Contents of the VOICE.TXT file
Grason Merril, system operator of CMS Annapolis has begun to
institute what he calls a tele-tutor program. To make it more
useful, he has done some research to find away to enable smooth
switching from data transmition to voice and back. THis may be
very useful to some other system operators and may be interesting
for others to try out this procedure. Many people don't even
realize that they can send their Hayes compatible modem commands
after typing +++.
VOICE/DATA TOGGLING ON CMS ANNAPOLIS
Two sequences of "AT" commands have been worked out which enable
voice/data toggling between CMS Annapolis and a user having a
Hayes compatible modem. This is very useful as an adjunct to
communications, especially when tutoring a student as in the
TELE-TUTORING project. The instructions must be followed ac-
curately to be successful.
The initial conditions presume that the student has logged on,
called up a lesson program, encountered a problem and asked for a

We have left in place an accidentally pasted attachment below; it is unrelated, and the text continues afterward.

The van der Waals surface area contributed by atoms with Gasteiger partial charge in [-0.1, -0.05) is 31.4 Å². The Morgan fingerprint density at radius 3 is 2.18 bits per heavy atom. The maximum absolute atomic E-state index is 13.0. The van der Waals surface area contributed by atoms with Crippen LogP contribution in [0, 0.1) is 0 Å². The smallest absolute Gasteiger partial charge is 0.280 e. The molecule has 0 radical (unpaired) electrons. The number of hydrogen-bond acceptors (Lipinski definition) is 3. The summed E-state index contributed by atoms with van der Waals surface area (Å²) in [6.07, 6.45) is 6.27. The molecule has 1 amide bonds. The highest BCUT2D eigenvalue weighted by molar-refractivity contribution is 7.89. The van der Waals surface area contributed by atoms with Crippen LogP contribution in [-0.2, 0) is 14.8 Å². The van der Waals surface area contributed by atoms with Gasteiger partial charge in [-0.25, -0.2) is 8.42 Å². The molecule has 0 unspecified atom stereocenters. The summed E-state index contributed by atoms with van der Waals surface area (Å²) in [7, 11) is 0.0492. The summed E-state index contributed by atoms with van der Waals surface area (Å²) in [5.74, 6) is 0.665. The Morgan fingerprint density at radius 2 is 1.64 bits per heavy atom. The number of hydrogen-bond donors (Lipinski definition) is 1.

chat by typing C.
The tutor has responded by using OA B to shift to the "chat"
DATA TO VOICE SEQUENCE
1. Tutor type "Goto voice".
2. Both pick up their phones and listen throughout this sequence
and, of course, when talking.
3. Tutor type +++ (no
4. Student type +++ (no
5. Tutor type ATH
6. Student type ATH
This sequence causes each modem to retain its phone line con-
nection, return to the command state and stop sending its carrier
tone. Silence is the signal to talk.
VOICE TO DATA SEQUENCE
1. Tutor and student agree, by voice, to return to data (chat)
2. Tutor types ATA , calling out the letters as typed.
3. Within 30 seconds, student types ATD , calling out the
letters as typed.
4. When both carrier tones are heard, the phones must be im-
mediately returned to their cradles and data communications can
be resumed in the chat mode.
5. Tutor may then use OA B to return the student to the lesson
1. Whenever the modems are connected to the phone line for data
communications they must be sending DIFFERENT tones. If they are
the same, they will "scream" back and forth.
2. During these sequences, tones and other odd noises will be
heard both in the phones and from the modem and some garbage may
Not to worry, no harm will result. In fact they are useful in
timing the sequences, once they are learned.
3. The command +++ must always be preceeded and followed by a
pause of one second or more to distinguish it from a data input.
Grayson Merrill, Sysop, 09-24-88.